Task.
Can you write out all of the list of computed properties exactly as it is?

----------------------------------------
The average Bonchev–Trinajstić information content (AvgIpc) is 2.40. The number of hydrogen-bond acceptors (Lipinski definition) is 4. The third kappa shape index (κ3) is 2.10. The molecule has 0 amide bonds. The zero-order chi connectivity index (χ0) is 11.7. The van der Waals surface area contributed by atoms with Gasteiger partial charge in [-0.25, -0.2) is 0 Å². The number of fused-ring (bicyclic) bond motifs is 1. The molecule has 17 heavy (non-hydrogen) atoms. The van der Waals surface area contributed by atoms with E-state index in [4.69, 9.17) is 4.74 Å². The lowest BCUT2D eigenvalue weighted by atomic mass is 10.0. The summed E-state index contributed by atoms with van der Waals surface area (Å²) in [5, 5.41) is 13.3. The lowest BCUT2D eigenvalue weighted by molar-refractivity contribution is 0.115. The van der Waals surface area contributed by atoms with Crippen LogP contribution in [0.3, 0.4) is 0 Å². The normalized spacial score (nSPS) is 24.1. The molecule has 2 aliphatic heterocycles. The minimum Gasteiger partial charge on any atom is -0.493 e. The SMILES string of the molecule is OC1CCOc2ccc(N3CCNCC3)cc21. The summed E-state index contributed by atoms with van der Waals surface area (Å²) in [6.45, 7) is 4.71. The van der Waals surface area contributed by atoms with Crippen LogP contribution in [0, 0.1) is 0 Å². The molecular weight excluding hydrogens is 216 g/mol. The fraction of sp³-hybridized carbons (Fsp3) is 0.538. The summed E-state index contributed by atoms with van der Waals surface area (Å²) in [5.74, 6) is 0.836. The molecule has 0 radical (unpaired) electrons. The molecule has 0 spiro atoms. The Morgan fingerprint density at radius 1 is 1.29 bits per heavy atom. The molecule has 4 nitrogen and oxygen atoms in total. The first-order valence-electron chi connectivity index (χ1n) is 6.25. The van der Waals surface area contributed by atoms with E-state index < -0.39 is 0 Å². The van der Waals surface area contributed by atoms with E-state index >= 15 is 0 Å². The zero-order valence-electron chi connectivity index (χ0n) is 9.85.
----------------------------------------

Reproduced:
The average Bonchev–Trinajstić information content (AvgIpc) is 2.40. The number of hydrogen-bond acceptors (Lipinski definition) is 4. The third kappa shape index (κ3) is 2.10. The molecule has 0 amide bonds. The zero-order chi connectivity index (χ0) is 11.7. The van der Waals surface area contributed by atoms with Gasteiger partial charge in [-0.25, -0.2) is 0 Å². The number of fused-ring (bicyclic) bond motifs is 1. The molecule has 17 heavy (non-hydrogen) atoms. The van der Waals surface area contributed by atoms with E-state index in [4.69, 9.17) is 4.74 Å². The lowest BCUT2D eigenvalue weighted by atomic mass is 10.0. The summed E-state index contributed by atoms with van der Waals surface area (Å²) in [5, 5.41) is 13.3. The lowest BCUT2D eigenvalue weighted by molar-refractivity contribution is 0.115. The van der Waals surface area contributed by atoms with Crippen LogP contribution in [0.3, 0.4) is 0 Å². The normalized spacial score (nSPS) is 24.1. The molecule has 2 aliphatic heterocycles. The minimum Gasteiger partial charge on any atom is -0.493 e. The SMILES string of the molecule is OC1CCOc2ccc(N3CCNCC3)cc21. The summed E-state index contributed by atoms with van der Waals surface area (Å²) in [6.45, 7) is 4.71. The van der Waals surface area contributed by atoms with Crippen LogP contribution in [0, 0.1) is 0 Å². The molecular weight excluding hydrogens is 216 g/mol. The fraction of sp³-hybridized carbons (Fsp3) is 0.538. The summed E-state index contributed by atoms with van der Waals surface area (Å²) in [5.74, 6) is 0.836. The molecule has 0 radical (unpaired) electrons. The molecule has 0 spiro atoms. The Morgan fingerprint density at radius 1 is 1.29 bits per heavy atom. The molecule has 4 nitrogen and oxygen atoms in total. The first-order valence-electron chi connectivity index (χ1n) is 6.25. The van der Waals surface area contributed by atoms with E-state index < -0.39 is 0 Å². The van der Waals surface area contributed by atoms with E-state index >= 15 is 0 Å². The zero-order valence-electron chi connectivity index (χ0n) is 9.85.